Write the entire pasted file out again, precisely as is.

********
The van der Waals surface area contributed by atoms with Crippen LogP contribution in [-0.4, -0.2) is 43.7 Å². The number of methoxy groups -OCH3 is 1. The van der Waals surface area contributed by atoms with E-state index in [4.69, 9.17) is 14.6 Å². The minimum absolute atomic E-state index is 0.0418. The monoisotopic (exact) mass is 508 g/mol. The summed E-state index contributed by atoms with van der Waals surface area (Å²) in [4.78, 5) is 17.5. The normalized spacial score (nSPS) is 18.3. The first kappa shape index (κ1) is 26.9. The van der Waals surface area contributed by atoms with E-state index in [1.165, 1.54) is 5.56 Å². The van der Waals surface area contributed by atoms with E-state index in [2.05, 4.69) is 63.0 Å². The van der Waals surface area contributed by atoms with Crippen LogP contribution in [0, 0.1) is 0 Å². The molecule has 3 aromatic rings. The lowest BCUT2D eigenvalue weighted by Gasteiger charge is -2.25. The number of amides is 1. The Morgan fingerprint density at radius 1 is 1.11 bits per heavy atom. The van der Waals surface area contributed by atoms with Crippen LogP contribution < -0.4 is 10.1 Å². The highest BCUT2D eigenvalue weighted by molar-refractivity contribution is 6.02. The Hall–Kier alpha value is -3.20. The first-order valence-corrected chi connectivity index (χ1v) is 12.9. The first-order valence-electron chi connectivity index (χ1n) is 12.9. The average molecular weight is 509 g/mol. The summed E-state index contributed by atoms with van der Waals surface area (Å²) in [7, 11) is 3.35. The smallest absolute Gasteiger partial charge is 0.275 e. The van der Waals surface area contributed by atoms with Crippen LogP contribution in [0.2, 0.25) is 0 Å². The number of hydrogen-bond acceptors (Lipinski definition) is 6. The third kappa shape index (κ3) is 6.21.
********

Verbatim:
The van der Waals surface area contributed by atoms with Crippen LogP contribution in [-0.4, -0.2) is 43.7 Å². The number of methoxy groups -OCH3 is 1. The van der Waals surface area contributed by atoms with E-state index in [4.69, 9.17) is 14.6 Å². The minimum absolute atomic E-state index is 0.0418. The monoisotopic (exact) mass is 508 g/mol. The summed E-state index contributed by atoms with van der Waals surface area (Å²) in [4.78, 5) is 17.5. The normalized spacial score (nSPS) is 18.3. The first kappa shape index (κ1) is 26.9. The van der Waals surface area contributed by atoms with E-state index in [1.165, 1.54) is 5.56 Å². The van der Waals surface area contributed by atoms with E-state index in [2.05, 4.69) is 63.0 Å². The van der Waals surface area contributed by atoms with Crippen LogP contribution in [0, 0.1) is 0 Å². The molecule has 3 aromatic rings. The lowest BCUT2D eigenvalue weighted by Gasteiger charge is -2.25. The number of amides is 1. The Morgan fingerprint density at radius 1 is 1.11 bits per heavy atom. The van der Waals surface area contributed by atoms with Crippen LogP contribution < -0.4 is 10.1 Å². The highest BCUT2D eigenvalue weighted by molar-refractivity contribution is 6.02. The Hall–Kier alpha value is -3.20. The first-order valence-corrected chi connectivity index (χ1v) is 12.9. The first-order valence-electron chi connectivity index (χ1n) is 12.9. The average molecular weight is 509 g/mol. The summed E-state index contributed by atoms with van der Waals surface area (Å²) in [7, 11) is 3.35. The smallest absolute Gasteiger partial charge is 0.275 e. The van der Waals surface area contributed by atoms with Crippen LogP contribution in [0.2, 0.25) is 0 Å². The number of hydrogen-bond acceptors (Lipinski definition) is 6. The third kappa shape index (κ3) is 6.21.